technology, future

"Readings in Database Systems": wisdom from Michael Stonebraker

and two other guys--updated and free online.

As I tweeted last July, I always learn so much about both the past and future of database computing from recent Turing Award winner Michael Stonebraker. I recently learned that the latest edition of Readings in Database Systems, also known as the “Red Book,” is available for free online under a Creative Commons license—or at least the introductions to the readings are. With most of these being by Stonebraker, and quite up-to-date, I consider these 43 pages required reading for anyone…

Pulling data out of computers in the mid-twentieth and early twenty-first centuries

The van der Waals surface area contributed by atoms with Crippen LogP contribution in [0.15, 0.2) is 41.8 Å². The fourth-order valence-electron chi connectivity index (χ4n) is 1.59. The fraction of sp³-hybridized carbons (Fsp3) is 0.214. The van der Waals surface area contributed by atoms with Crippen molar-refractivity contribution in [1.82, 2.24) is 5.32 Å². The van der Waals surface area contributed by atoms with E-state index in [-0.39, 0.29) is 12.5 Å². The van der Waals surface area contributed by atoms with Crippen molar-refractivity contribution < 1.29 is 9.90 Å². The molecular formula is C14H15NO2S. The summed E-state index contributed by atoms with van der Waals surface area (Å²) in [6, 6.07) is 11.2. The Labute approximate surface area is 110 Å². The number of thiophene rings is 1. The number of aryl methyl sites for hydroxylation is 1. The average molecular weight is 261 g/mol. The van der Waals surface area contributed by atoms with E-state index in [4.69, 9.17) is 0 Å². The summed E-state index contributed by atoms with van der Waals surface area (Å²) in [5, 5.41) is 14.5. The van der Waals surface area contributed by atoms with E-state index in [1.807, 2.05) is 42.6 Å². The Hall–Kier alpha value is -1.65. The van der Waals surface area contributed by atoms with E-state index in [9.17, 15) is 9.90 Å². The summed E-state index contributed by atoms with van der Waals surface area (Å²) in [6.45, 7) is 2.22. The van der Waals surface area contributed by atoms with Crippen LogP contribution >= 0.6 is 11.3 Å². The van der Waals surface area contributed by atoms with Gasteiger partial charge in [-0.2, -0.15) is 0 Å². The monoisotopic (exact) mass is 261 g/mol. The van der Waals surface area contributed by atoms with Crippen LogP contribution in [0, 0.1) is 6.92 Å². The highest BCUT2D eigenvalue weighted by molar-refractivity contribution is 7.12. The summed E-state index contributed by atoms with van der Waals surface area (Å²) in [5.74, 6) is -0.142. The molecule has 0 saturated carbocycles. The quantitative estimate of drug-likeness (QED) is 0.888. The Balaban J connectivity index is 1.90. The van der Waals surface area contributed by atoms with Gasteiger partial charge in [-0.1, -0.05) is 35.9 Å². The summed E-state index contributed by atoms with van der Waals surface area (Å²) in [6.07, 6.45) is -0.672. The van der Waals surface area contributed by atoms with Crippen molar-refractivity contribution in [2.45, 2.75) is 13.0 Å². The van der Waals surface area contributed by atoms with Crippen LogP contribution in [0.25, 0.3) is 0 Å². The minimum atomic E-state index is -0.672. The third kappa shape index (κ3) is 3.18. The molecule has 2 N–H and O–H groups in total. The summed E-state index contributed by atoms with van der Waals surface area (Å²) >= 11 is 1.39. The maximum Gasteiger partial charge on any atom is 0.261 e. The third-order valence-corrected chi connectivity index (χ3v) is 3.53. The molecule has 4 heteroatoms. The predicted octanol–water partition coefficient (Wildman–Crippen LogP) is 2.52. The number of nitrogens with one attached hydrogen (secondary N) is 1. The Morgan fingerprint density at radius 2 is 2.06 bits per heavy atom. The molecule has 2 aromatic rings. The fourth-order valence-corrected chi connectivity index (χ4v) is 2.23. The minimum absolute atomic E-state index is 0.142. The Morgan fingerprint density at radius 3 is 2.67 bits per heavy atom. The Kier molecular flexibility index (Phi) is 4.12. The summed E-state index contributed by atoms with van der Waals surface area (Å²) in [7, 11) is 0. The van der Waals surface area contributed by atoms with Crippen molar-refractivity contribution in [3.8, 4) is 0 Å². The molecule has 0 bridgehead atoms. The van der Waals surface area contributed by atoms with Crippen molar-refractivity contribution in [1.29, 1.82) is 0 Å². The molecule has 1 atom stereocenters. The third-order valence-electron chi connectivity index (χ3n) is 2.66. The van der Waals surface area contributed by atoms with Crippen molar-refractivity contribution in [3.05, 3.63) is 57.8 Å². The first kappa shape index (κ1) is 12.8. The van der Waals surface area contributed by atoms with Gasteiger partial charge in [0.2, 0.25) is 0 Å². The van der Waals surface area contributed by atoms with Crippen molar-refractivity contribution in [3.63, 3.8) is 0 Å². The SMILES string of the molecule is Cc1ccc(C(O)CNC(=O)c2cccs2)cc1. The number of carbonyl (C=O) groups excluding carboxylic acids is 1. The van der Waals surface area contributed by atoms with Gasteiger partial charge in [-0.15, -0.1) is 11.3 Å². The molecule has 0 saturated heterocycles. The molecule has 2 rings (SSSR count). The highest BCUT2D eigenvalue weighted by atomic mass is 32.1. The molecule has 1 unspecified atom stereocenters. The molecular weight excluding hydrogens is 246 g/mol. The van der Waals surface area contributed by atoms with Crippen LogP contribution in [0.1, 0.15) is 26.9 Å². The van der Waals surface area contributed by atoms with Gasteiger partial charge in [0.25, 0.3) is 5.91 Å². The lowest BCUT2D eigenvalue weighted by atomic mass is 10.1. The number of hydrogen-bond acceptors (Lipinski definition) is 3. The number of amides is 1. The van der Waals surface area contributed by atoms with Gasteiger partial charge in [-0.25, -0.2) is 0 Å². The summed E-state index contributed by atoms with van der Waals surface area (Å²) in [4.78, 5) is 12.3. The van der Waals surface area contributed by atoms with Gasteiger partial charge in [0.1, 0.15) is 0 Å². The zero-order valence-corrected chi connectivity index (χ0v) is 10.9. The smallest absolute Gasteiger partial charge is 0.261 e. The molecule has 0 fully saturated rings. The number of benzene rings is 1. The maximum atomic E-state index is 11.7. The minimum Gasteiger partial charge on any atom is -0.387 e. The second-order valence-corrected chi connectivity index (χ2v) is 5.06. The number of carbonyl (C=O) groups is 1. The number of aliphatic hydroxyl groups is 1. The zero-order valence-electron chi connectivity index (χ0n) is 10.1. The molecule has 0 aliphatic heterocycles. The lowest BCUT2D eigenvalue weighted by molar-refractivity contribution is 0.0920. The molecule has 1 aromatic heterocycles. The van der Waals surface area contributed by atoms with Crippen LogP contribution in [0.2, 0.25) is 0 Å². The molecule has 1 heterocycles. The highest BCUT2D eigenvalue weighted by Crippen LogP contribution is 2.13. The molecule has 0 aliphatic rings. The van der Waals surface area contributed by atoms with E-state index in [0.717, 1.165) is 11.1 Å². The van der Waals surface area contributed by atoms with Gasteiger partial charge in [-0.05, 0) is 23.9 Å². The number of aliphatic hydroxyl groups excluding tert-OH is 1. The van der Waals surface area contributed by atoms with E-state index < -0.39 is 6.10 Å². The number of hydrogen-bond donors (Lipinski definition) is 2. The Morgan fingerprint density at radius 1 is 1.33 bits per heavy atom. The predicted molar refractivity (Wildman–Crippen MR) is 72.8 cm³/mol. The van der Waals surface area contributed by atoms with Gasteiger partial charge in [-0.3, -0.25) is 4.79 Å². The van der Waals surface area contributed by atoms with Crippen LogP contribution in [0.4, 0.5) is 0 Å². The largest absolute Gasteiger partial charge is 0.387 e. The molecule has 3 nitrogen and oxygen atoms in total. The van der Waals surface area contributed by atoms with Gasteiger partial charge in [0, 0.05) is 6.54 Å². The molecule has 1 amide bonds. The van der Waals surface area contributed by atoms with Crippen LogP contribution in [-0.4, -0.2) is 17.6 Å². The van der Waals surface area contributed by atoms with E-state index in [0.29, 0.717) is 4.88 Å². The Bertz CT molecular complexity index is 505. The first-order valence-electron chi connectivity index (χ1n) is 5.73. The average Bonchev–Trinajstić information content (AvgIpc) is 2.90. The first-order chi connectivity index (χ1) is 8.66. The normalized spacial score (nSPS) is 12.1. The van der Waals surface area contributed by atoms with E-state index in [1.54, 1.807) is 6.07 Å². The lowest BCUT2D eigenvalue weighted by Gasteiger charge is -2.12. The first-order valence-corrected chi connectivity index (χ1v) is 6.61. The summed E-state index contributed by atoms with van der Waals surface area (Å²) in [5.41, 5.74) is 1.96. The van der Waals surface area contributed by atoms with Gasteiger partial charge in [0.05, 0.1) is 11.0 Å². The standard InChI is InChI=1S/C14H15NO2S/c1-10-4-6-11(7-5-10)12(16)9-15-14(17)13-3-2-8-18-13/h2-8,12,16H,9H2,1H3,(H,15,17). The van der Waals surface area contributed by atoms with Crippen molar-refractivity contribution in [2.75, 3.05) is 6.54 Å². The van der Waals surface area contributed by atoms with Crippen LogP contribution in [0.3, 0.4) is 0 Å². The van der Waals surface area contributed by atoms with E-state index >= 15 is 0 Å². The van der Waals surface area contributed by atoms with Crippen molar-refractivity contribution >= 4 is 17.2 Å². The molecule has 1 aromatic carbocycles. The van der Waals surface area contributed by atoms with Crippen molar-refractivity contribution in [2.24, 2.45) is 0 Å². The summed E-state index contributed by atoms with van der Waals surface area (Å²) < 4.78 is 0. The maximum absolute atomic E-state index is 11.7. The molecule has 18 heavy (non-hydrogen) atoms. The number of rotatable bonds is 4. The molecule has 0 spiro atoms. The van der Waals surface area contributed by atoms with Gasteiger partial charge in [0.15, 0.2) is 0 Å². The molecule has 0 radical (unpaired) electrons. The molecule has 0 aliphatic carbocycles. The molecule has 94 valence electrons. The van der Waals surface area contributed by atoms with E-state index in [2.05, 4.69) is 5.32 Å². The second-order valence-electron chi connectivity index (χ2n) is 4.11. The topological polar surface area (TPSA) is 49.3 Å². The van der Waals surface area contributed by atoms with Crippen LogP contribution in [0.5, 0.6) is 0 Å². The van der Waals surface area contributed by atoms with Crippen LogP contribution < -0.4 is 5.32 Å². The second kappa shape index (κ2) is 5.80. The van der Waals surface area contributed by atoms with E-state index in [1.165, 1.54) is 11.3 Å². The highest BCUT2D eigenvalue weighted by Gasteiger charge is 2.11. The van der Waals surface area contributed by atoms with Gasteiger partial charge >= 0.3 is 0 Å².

Report generation in the 1950s and the future of RDF.

I've written before about W.C. McGee{.noformat}‘s 1981 article in IBM{.noformat}‘s Journal of Research and Development covering the history of database systems from 1955 to 1980, and I left off saying that I'd devote a separate entry to his history of report generation. The creation of reports may sound mundane, but throughout the history of computers the pulling of data meeting specific criteria is the most important thing we do with computers. (Why put data in or calculate new data…

After Web 2.0? Web 2.0 2.0

The next step for the web.

The original Web 2.0 conference was held in October of 2004, and now that we've reached the second half of the decade, Web 2.0 already seems so… turn-of-the-century. A group of bold visionaries is already creating a whole new Web 2.0 that I like to call Web 2.0 2.0.